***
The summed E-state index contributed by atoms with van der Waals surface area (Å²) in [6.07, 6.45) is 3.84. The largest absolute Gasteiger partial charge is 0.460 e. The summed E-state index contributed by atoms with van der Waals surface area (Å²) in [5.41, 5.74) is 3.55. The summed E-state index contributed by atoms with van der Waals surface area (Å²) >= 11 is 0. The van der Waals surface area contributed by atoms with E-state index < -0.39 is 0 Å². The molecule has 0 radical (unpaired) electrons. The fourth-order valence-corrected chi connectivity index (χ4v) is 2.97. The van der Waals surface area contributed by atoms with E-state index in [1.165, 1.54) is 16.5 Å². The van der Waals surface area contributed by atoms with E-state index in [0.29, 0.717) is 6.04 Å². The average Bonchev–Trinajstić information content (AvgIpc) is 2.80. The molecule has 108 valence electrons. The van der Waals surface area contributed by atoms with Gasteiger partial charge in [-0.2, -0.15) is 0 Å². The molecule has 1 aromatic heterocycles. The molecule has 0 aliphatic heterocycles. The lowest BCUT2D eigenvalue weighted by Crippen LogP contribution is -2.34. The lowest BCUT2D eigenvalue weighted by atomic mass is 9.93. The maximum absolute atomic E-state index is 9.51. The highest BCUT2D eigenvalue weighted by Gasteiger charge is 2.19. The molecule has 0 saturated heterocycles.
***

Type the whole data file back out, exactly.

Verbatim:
The summed E-state index contributed by atoms with van der Waals surface area (Å²) in [6.07, 6.45) is 3.84. The largest absolute Gasteiger partial charge is 0.460 e. The summed E-state index contributed by atoms with van der Waals surface area (Å²) in [5.41, 5.74) is 3.55. The summed E-state index contributed by atoms with van der Waals surface area (Å²) >= 11 is 0. The van der Waals surface area contributed by atoms with E-state index < -0.39 is 0 Å². The molecule has 0 radical (unpaired) electrons. The fourth-order valence-corrected chi connectivity index (χ4v) is 2.97. The van der Waals surface area contributed by atoms with E-state index in [1.165, 1.54) is 16.5 Å². The van der Waals surface area contributed by atoms with E-state index in [0.29, 0.717) is 6.04 Å². The average Bonchev–Trinajstić information content (AvgIpc) is 2.80. The molecule has 108 valence electrons. The van der Waals surface area contributed by atoms with Gasteiger partial charge in [-0.2, -0.15) is 0 Å². The molecule has 1 aromatic heterocycles. The molecule has 0 aliphatic heterocycles. The lowest BCUT2D eigenvalue weighted by Crippen LogP contribution is -2.34. The lowest BCUT2D eigenvalue weighted by atomic mass is 9.93. The maximum absolute atomic E-state index is 9.51. The highest BCUT2D eigenvalue weighted by Gasteiger charge is 2.19. The molecule has 0 saturated heterocycles.